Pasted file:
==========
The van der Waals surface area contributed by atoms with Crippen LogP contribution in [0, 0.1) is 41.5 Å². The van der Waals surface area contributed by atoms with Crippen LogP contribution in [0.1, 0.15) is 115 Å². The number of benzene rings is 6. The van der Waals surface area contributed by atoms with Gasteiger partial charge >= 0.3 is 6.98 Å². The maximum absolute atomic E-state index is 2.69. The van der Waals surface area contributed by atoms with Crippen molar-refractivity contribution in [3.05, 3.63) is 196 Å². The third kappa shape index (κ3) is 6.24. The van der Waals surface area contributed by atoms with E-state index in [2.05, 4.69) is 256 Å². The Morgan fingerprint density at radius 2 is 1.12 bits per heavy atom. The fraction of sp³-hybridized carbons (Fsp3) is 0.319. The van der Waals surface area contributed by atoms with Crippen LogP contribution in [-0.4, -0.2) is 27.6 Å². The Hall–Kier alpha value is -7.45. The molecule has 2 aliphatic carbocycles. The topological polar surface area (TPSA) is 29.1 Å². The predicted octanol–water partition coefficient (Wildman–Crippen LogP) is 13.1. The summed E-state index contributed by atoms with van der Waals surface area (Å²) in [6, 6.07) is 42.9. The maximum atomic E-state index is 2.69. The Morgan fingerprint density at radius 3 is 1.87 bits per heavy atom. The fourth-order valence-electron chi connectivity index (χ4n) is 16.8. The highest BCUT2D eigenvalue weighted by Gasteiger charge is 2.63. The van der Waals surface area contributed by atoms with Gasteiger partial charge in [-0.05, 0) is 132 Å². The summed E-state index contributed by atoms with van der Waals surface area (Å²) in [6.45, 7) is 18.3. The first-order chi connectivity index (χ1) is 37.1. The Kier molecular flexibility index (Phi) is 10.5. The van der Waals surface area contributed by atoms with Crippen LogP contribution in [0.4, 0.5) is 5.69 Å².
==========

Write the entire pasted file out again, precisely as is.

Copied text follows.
The van der Waals surface area contributed by atoms with Crippen LogP contribution in [0, 0.1) is 41.5 Å². The van der Waals surface area contributed by atoms with Crippen LogP contribution in [0.1, 0.15) is 115 Å². The number of benzene rings is 6. The van der Waals surface area contributed by atoms with Gasteiger partial charge >= 0.3 is 6.98 Å². The maximum absolute atomic E-state index is 2.69. The van der Waals surface area contributed by atoms with Crippen molar-refractivity contribution in [3.05, 3.63) is 196 Å². The third kappa shape index (κ3) is 6.24. The van der Waals surface area contributed by atoms with E-state index in [2.05, 4.69) is 256 Å². The Morgan fingerprint density at radius 2 is 1.12 bits per heavy atom. The fraction of sp³-hybridized carbons (Fsp3) is 0.319. The van der Waals surface area contributed by atoms with Crippen LogP contribution in [-0.4, -0.2) is 27.6 Å². The Hall–Kier alpha value is -7.45. The molecule has 2 aliphatic carbocycles. The topological polar surface area (TPSA) is 29.1 Å². The predicted octanol–water partition coefficient (Wildman–Crippen LogP) is 13.1. The summed E-state index contributed by atoms with van der Waals surface area (Å²) in [6, 6.07) is 42.9. The maximum atomic E-state index is 2.69. The Morgan fingerprint density at radius 3 is 1.87 bits per heavy atom. The fourth-order valence-electron chi connectivity index (χ4n) is 16.8. The highest BCUT2D eigenvalue weighted by Gasteiger charge is 2.63. The van der Waals surface area contributed by atoms with Gasteiger partial charge in [-0.05, 0) is 132 Å². The summed E-state index contributed by atoms with van der Waals surface area (Å²) in [6.45, 7) is 18.3. The first-order chi connectivity index (χ1) is 37.1. The Kier molecular flexibility index (Phi) is 10.5. The van der Waals surface area contributed by atoms with Crippen LogP contribution in [0.4, 0.5) is 5.69 Å².